SC ruling on air time limit bad for UNA candidates
PANGASINAN, Philippines — Work will not stop for the Commission on Elections (Comelec) even in the event of a “worst case scenario,” that its if Chairman Sixto Brillantes Jr. makes good his resignation.
Speaking to reporters at the sidelines of the United Nationalist Alliance’s (UNA) mini rally in Villasis, Pangasinan, Senator Gregorio Honasan said that while Brillantes’ resignation would cause “instability” in the poll body’s processes, he felt that such a scenario would not derail Comelec’s goals.
“Chairman Brillantes is under a lot of pressure but a decision from the good chairman to resign will not affect the objective to hold clean, credible and honest elections,” said the senator.
Brillantes mulled the idea of stepping down from his post as Comelec chairman after the Supreme Court issued a status quo ante order on the Comelec resolution which imposed limits on the air time candidates were allowed to have during the campaign period.
The Comelec resolution allowed national candidates to acquire 120 minutes of air time for television and 180 minutes for radio while local candidates were allowed 60 minutes-worth of exposure for television and 90 minutes for radio.
The decision to step down as poll chief was up to Brillantes but Honasan said he hoped the Comelec chairman’s threat of resignation would not push through.
But whatever decision Brillantes came up with in the end, the senator said that the Comelec “will function… will survive even with the worst case scenario of the resignation of Chairman Brillantes.”
The Supreme Court ruling “confused” Cagayan Representative Jack Enrile who told reporters that the Comelec should have a clear set of rules once the campaign period begins.
Changing the rules of the game in the middle of the campaign period was forcing the opposition to “rethink our strategies due to our limited resources,” he said.
Honasan said that the high tribunal’s decision should have come earlier, specifically “before the campaign period.”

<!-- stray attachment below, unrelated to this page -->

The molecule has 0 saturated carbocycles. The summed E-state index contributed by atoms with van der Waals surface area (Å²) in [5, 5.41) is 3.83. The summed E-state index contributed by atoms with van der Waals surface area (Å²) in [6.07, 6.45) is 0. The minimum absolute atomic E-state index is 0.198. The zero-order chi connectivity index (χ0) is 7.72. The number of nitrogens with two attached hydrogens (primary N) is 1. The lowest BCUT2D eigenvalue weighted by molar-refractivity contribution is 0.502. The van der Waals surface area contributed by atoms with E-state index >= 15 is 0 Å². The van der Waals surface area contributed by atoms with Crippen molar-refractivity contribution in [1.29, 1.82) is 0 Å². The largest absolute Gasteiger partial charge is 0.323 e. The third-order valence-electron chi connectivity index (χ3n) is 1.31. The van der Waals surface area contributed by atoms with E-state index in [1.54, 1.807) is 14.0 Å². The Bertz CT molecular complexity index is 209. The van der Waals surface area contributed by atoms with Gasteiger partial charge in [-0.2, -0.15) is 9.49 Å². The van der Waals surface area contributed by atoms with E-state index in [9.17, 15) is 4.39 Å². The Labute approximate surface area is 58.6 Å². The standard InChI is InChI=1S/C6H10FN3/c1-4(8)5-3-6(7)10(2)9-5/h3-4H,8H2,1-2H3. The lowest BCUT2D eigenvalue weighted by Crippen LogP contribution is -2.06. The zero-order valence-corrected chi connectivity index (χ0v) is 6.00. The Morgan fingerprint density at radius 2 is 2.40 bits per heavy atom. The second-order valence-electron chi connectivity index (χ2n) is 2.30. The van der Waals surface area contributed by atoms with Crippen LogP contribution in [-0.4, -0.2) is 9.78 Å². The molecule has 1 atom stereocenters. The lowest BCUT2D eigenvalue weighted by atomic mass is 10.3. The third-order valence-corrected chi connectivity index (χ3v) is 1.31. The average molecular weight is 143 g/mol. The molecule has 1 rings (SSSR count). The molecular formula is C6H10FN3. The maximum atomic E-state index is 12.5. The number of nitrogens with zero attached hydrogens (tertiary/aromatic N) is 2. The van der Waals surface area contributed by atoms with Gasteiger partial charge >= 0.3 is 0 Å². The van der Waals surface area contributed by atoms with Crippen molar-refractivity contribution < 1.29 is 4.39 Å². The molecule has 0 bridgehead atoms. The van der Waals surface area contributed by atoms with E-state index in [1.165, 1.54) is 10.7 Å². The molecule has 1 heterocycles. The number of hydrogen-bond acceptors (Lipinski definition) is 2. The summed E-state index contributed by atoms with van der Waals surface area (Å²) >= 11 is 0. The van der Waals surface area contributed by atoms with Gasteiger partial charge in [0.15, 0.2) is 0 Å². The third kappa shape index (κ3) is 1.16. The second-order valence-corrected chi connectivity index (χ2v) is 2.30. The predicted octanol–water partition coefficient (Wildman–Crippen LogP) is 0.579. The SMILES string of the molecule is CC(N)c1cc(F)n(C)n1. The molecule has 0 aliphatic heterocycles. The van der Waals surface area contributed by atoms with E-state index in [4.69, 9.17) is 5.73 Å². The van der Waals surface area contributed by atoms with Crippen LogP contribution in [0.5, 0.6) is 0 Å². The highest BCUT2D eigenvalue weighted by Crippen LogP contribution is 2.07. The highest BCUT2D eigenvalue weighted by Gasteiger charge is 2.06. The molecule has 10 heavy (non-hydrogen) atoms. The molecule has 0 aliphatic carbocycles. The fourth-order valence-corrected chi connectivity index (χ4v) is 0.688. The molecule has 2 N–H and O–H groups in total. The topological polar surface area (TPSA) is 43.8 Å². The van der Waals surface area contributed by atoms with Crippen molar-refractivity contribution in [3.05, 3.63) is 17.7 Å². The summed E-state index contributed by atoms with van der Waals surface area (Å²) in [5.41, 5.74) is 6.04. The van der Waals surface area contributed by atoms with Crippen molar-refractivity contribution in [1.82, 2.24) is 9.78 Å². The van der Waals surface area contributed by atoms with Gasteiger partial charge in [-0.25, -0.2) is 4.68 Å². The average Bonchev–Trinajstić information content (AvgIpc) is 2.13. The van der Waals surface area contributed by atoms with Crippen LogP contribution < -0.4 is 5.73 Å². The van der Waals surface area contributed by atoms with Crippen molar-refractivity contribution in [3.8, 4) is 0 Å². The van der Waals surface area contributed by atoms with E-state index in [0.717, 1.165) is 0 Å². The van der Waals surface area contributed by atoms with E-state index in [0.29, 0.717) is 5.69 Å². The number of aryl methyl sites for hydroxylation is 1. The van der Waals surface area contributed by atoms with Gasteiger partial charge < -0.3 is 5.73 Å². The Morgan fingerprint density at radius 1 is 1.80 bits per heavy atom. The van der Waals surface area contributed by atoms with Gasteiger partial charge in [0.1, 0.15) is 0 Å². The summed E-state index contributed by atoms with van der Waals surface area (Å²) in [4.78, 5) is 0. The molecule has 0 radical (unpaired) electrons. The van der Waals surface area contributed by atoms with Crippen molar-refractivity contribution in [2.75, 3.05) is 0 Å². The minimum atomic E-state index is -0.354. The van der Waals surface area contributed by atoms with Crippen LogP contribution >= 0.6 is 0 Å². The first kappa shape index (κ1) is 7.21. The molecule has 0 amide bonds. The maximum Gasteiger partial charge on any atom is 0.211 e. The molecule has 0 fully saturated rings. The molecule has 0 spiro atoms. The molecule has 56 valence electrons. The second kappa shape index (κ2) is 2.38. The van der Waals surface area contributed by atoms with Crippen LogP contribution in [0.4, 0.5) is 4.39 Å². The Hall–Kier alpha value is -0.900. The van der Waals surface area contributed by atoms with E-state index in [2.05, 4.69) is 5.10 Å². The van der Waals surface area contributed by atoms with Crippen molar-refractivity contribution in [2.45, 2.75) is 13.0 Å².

“Now we are looking at the consequences of the lack of proactive policies,” he said.
Despite “being at a crossroads and at a quandary as to how to raise additional funds to keep up with moneyed candidates,” Enrile said that they would be sticking to their initial media plan.
“We will stick to our media plan, to our budget, and hope for the best. Our budget was based on the 120 minutes of television (advertisements) and 180 minutes on radio–it means more sorties, more Internet presence,” said the Cagayan lawmaker.
Bayan Muna Representative Teddy Casino has earlier lambasted the Supreme Court decision as being advantageous only for moneyed candidates but Honasan felt that whether the high tribunal stood by its SQA or decides to reverse the said ruling “either way it will have no impact on e candidates in the sense that our time is limited. (We have) less than a month (left to campaign).”
Fellow UNA candidate Zambales Representative Mitos Magsaysay said that even with her own campaign advertisement she has only used up five minutes of the allowed 120 minutes for television exposure.
She said that the high court’s SQA on Comelec’s resolution on limiting airtime would only benefit administration candidates as they had better access to funding.
“Let’s face it, history shows that if you’re an administration candidate, you gain access to more endorsements. This is an opportunity for Team PNoy because they have more funds,” she said.
Magsaysay saw a “subliminal message” being sent by Team PNoy to businessmen on earning “the ire of the administration knowing that the BIR, Customs and other agencies can harass you.”
But limited resources were preferable if these meant being independent should she win in the senatorial race, said the Zambales legislator who speculated that candidates who sourced funds from large companies would be beholden to those they owed after the elections.
“At least, I will not owe anyone once the elections are over,” she said, adding that she could not say the same for other Senate aspirants.
“You cannot bite the hand that feeds you,” said Magsaysay.
Personally, Honasan said that the SQA did not affect him since his capability to go into television advertisements and commercials was already limited.
Aside from the opposition’s common campaign advertisements, Honasan has not released his own television or radio ad and like Magsaysay, he has only used five minutes of the 120-minute limit initially set by the poll body.
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